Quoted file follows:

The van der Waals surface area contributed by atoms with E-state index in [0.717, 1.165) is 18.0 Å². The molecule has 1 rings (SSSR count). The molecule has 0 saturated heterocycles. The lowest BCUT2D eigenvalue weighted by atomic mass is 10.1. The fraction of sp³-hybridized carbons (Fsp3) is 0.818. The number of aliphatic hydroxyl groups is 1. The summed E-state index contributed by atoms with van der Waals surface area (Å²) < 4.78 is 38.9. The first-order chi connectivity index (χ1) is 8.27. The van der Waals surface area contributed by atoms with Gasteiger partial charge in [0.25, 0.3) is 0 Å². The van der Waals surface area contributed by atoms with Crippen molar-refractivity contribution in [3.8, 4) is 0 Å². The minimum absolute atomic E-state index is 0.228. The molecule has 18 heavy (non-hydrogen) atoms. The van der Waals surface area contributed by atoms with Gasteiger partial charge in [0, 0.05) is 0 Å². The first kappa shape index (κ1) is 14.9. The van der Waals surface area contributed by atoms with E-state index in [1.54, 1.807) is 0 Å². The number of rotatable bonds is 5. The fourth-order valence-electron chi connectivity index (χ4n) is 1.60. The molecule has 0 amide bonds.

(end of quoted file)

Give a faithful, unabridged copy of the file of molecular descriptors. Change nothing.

The van der Waals surface area contributed by atoms with E-state index in [0.717, 1.165) is 18.0 Å². The molecule has 1 rings (SSSR count). The molecule has 0 saturated heterocycles. The lowest BCUT2D eigenvalue weighted by atomic mass is 10.1. The fraction of sp³-hybridized carbons (Fsp3) is 0.818. The number of aliphatic hydroxyl groups is 1. The summed E-state index contributed by atoms with van der Waals surface area (Å²) < 4.78 is 38.9. The first-order chi connectivity index (χ1) is 8.27. The van der Waals surface area contributed by atoms with Gasteiger partial charge in [0.25, 0.3) is 0 Å². The van der Waals surface area contributed by atoms with Crippen molar-refractivity contribution in [3.8, 4) is 0 Å². The minimum absolute atomic E-state index is 0.228. The molecule has 18 heavy (non-hydrogen) atoms. The van der Waals surface area contributed by atoms with Gasteiger partial charge in [0, 0.05) is 0 Å². The first kappa shape index (κ1) is 14.9. The van der Waals surface area contributed by atoms with E-state index in [1.54, 1.807) is 0 Å². The number of rotatable bonds is 5. The fourth-order valence-electron chi connectivity index (χ4n) is 1.60. The molecule has 0 amide bonds.